Donations to Occupy Wall Street plummet

But the movement still has hundreds of thousands of dollars in the bank. We look at its balance sheet

Topics: Occupy Wall Street, Occupy Movement, ,

Donations to Occupy Wall Street plummetRoshan Bliss, who says he has a debt of $50,000 in school loans, attends an Occupy Denver demonstration in Denver, Colorado (Credit: Nathan Armes / Reuters)

Occupy Wall Street has taken in more than $665,000 in donations since it launched Sept. 17. Here’s the bad news for Occupy: Donations have fallen off a cliff, from a high of around $20,000 per day to a current low of just $98 on Dec. 13. The good news: The movement still has hundreds of thousands of dollars in the bank, an impressive sum for an entity that has existed for a mere three months.

That’s according to my analysis of newly available data on the finances of the movement’s New York arm.

The spending data offers a glimpse into what Occupy has been up to and the direction it’s going, even as the mainstream news media turns its attention elsewhere.

Here’s a look at Occupy Wall Street’s books, based on some quick calculations:

  • Total donated (10/1 to 12/13): $667,080

In the heady days of early October, the movement was taking in $15,000-$20,000 per day. In a two-day period following the Oct. 15 day of action in cities around the world, OWS had receipts of $75,000. Daily donations fell to the four-figure range in November, and then to the three-figure range in December. On Dec. 12, the movement took in $321. On the 13th, the last day of public data, it took in $98. In chart form (click for full size):*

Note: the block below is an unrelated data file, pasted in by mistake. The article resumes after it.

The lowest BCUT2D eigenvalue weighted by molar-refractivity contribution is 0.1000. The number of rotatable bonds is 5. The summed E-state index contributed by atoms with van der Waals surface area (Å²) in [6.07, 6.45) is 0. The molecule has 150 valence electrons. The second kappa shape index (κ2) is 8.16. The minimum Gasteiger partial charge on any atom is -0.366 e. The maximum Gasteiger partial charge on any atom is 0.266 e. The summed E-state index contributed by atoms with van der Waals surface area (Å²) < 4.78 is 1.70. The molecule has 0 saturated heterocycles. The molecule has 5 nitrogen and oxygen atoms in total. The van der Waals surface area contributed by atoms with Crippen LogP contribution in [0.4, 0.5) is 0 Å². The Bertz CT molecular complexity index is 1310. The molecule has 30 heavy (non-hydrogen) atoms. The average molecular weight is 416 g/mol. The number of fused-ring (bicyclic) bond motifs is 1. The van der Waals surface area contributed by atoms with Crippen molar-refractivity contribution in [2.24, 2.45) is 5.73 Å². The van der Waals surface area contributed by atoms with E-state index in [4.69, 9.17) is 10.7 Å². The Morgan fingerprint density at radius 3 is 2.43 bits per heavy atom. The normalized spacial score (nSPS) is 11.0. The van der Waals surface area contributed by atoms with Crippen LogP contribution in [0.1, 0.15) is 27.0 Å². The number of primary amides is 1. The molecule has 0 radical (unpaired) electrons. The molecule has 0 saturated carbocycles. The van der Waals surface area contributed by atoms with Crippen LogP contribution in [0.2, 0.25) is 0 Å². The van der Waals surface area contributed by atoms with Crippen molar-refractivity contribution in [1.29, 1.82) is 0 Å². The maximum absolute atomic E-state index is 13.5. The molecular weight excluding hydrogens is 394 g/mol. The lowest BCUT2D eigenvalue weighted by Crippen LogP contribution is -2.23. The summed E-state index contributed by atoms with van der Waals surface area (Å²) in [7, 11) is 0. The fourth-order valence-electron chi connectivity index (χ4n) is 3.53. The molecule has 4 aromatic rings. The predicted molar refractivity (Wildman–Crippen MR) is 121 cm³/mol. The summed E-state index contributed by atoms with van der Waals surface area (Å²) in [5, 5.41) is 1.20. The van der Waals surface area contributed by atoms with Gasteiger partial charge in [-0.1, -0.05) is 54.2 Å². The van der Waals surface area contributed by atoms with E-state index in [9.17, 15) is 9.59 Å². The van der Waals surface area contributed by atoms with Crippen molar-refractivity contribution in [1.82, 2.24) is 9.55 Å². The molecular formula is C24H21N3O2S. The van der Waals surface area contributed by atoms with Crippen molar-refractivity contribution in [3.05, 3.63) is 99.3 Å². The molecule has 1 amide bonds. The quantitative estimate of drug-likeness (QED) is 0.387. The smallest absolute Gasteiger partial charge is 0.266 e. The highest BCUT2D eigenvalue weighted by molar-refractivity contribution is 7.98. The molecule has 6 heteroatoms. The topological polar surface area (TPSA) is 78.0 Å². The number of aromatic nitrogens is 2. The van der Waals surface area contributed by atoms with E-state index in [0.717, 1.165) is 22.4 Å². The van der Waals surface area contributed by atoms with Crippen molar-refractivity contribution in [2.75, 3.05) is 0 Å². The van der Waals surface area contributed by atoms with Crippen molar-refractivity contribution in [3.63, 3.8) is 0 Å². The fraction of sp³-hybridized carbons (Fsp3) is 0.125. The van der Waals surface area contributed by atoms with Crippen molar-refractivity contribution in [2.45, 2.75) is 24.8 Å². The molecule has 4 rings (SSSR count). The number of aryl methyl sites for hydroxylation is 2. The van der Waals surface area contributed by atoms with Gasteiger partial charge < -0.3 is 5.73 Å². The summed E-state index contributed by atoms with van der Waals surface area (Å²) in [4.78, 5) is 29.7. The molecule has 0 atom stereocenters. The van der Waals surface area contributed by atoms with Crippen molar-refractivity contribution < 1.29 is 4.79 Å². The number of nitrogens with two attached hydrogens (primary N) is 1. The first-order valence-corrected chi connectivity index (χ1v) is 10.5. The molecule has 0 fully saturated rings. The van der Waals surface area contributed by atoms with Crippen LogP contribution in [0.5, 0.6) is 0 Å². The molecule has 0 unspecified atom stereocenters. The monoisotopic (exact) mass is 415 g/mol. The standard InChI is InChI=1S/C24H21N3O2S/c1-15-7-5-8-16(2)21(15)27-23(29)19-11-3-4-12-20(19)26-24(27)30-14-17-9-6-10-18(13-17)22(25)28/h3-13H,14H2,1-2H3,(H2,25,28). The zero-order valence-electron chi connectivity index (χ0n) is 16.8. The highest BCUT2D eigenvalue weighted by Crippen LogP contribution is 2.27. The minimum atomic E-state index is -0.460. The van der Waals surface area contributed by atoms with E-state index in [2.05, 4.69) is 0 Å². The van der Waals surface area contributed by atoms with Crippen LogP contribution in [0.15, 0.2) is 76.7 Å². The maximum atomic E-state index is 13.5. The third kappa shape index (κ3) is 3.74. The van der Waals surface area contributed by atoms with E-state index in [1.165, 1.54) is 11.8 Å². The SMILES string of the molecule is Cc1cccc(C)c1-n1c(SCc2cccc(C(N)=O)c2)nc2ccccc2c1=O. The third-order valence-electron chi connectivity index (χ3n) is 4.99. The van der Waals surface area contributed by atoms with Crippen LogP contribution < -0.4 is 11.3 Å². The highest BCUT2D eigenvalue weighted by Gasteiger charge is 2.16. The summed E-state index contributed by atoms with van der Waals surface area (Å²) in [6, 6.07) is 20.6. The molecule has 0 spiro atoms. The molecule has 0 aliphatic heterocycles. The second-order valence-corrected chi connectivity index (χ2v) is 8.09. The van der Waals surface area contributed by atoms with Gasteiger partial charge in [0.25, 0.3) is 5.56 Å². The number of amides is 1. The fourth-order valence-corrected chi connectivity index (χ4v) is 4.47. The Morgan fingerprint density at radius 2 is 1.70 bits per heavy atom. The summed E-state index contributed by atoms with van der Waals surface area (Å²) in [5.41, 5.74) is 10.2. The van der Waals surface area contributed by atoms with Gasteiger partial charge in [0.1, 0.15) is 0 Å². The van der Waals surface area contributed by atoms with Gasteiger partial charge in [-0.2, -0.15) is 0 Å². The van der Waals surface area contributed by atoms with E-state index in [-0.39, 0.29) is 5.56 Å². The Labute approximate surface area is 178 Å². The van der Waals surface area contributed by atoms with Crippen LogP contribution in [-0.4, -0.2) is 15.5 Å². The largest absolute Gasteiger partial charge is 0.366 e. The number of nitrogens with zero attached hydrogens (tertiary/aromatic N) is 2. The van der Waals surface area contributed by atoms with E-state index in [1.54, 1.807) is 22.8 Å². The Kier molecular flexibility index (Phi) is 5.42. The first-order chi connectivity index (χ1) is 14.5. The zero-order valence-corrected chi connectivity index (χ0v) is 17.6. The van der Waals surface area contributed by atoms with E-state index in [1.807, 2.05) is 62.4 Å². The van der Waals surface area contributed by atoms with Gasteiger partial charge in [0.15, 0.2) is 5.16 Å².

Now a look at the expenditures.

  • Total spent (10/15 to 12/8): $162,169

That money has been distributed to diverse projects. $100 was granted for button making. A chunk of money has gone to bus tickets paying for trips to other occupation sites around the country.

Over $1,200 went to “tincture and salve materials” that was requested by herbalists treating people in Zuccotti Park (and approved by the general assembly in November, amid some grumbling). The minutes from that meeting are instructive for how the consensus appropriation process works. As a result, OWS is not exactly a free-spending bunch; there can be stiff resistance to spending proposals seen as wasteful.

In the following excerpt of that discussion, the Blocks are people at the general assembly who exercised their veto power against the proposal; the Responses are from the sponsor of the proposal:



BLOCK: I am opposing this on the grounds I am opposing herbal medicine in general. I’m sure it causes some benefits but it’s not much better than a placebo affect and therefore not worth the money. Can we have at least an accounting of yeas and nays, because the last vote didn’t seem very enthusiastic?

[Response]: Feelings about herbal medicine is not what is on the proposal. This is about giving money of a specific amount to a group that has already been operating here at Occupy.